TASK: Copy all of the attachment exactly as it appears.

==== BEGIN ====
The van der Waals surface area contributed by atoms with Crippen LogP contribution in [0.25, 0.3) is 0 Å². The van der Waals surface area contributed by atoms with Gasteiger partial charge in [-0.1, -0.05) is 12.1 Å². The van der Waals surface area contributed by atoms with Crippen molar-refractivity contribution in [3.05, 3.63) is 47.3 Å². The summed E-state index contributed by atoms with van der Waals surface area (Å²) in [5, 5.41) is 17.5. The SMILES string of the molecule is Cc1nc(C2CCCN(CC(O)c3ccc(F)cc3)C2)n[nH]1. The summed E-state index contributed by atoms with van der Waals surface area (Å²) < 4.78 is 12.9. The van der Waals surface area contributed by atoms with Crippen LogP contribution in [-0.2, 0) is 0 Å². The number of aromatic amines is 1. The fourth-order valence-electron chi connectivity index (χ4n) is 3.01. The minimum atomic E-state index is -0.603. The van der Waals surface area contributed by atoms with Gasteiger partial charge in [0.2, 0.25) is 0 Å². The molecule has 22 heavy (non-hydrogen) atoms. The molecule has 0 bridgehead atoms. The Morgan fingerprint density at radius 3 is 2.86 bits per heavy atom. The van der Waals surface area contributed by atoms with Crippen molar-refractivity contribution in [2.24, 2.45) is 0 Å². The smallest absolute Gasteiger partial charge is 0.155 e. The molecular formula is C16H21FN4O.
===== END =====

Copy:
The van der Waals surface area contributed by atoms with Crippen LogP contribution in [0.25, 0.3) is 0 Å². The van der Waals surface area contributed by atoms with Gasteiger partial charge in [-0.1, -0.05) is 12.1 Å². The van der Waals surface area contributed by atoms with Crippen molar-refractivity contribution in [3.05, 3.63) is 47.3 Å². The summed E-state index contributed by atoms with van der Waals surface area (Å²) in [5, 5.41) is 17.5. The SMILES string of the molecule is Cc1nc(C2CCCN(CC(O)c3ccc(F)cc3)C2)n[nH]1. The summed E-state index contributed by atoms with van der Waals surface area (Å²) < 4.78 is 12.9. The van der Waals surface area contributed by atoms with Crippen LogP contribution in [-0.2, 0) is 0 Å². The number of aromatic amines is 1. The fourth-order valence-electron chi connectivity index (χ4n) is 3.01. The minimum atomic E-state index is -0.603. The van der Waals surface area contributed by atoms with Gasteiger partial charge in [0.2, 0.25) is 0 Å². The molecule has 22 heavy (non-hydrogen) atoms. The molecule has 0 bridgehead atoms. The Morgan fingerprint density at radius 3 is 2.86 bits per heavy atom. The van der Waals surface area contributed by atoms with Crippen molar-refractivity contribution in [2.24, 2.45) is 0 Å². The smallest absolute Gasteiger partial charge is 0.155 e. The molecular formula is C16H21FN4O.